And just yesterday, I was reflecting on my friendly experience at Wrigley Field (minus the sweaty-armed bully sitting next to us) and was reminded of my first, and only other experience at Wrigley Field.

It was the summer of 2002.  I was taking 9 hours of independent study classes and waiting tables at Damon's down on the Peoria riverfront (which ceased to exist after that summer and probably explains my considerably low income that summer).  I decided to take a few days off and visit my friend Mindi in St. Joseph, Michigan.  We had a fun few days hanging on her parents boat on the lake and then I headed back to Peoria.  I had just crossed the border into Illinois when I got to thinking, "I've never been to Wrigley Field.  I'm not on the schedule to work for a few days... I should see if there is a Cubs game."  So I called my dad to have him do some research for me.  This was obviously in the era before smart phones, when my dad often served as a smart phone.  "Hey Dad, I'm in Denver.  Is there a Schlotszky's nearby?"  "Hey Dad, Vail Pass is closed.  Does it say when it will open?" "Hey Dad, I'm in Miami.  I can't remember who I rented my car from.  Here is my password for life.  Can you look it up in my email?" (I actually think I called Luke for that one.)  "Hey Dad, I'm in Chicago.  Is there a Cubs game today?"  He says, "Yep! One o'clock."  The clock on the dashboard says noon.  "Pops!  I'm going to see The Ivy!  See you in a few days!"  As an aside, I wouldn't really call myself a baseball fan.  I think I just wanted the experience more than anything else.  I loved the spontaneity of it and I loved that as a 21 year-old girl was doing this by herself.  I thought I was cool.  

So I head north on Lake Shore Drive and followed the signs to Wrigley Field ( smart phone or GPS).  I find a sign for parking.  I paid $16.  It seemed like a lot.  When I walked out from the alley I understood why.  The stadium was a half block away.  A guy on the corner was selling an extra ticket (if I knew then what I know now I would have tried my luck in the Cubby Bear for a free ticket!).  He wanted $10.  I had a $20 and eight $1bills. He gave it to me for $8.  Yes, I paid half as much for my ticket as I did for parking.  My seat was in the upper deck and it happened to be a rather cool, windy day,  AND it was Day Camp Day at the old ballpark. Considering that I was surrounded by approximately 500 screaming kids, I decided to find a better seat.  I bought a brat and a beer and made my way down to the 3rd base line.  I found 4 empty seats in the 4th row that seemed inviting.  I took a seat and a few minutes later 3 guys showed up.  I think they were rather amused by the single girl at the ball game, so they bought me a Cubs t-shirt.  How friendly!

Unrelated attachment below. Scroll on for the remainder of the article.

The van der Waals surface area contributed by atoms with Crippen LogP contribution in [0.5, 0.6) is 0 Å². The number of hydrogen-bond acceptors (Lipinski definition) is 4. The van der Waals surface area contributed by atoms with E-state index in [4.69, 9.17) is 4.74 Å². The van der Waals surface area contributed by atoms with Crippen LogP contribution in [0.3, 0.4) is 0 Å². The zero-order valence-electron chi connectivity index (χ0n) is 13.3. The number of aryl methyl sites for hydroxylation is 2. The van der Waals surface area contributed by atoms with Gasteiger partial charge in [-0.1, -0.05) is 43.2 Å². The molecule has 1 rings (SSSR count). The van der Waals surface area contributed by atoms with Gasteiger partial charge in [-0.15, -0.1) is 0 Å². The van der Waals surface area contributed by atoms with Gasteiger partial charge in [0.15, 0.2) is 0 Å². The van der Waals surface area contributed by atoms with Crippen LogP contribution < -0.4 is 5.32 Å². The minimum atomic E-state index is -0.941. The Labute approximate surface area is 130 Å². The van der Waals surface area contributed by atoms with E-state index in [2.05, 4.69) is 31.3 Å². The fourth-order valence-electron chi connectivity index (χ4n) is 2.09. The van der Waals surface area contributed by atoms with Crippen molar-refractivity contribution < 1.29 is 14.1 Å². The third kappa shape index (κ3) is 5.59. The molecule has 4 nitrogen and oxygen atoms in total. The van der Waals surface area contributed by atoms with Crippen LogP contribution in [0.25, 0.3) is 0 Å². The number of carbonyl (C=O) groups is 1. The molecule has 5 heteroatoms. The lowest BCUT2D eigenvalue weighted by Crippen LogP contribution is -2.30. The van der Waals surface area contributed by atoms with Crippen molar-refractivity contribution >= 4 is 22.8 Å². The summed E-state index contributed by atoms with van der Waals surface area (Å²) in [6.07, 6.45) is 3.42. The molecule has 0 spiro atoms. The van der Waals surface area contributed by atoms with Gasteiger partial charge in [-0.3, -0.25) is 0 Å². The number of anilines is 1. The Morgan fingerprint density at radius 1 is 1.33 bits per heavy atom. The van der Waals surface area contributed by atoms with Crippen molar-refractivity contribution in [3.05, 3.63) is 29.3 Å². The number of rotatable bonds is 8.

And then they assured me that the guy they had given the 4th ticket to wouldn't show up.  Just as I asked the guys what they did for a living (I think they actually did work construction), the usher came down with the ticket-holder to my seat.  I got up to leave but again the guys assured me that it would be ok If I stayed.  The usher wasn't convinced so I found a new seat.  This time I went to right field and hung out with Sammy Sosa and enjoyed the rest of the game taking in all that makes Wrigley Field the unique place it is. 

And so my conclusion is this:  I know that the "Curse of the Billy Goat" has cast a long shadow on the Cubbies, but something must happen to people as they near the "Friendly Confines" and you just can't help but be friendly.  But maybe someone should have reminded the girl sitting next to Annie at the concert where she was...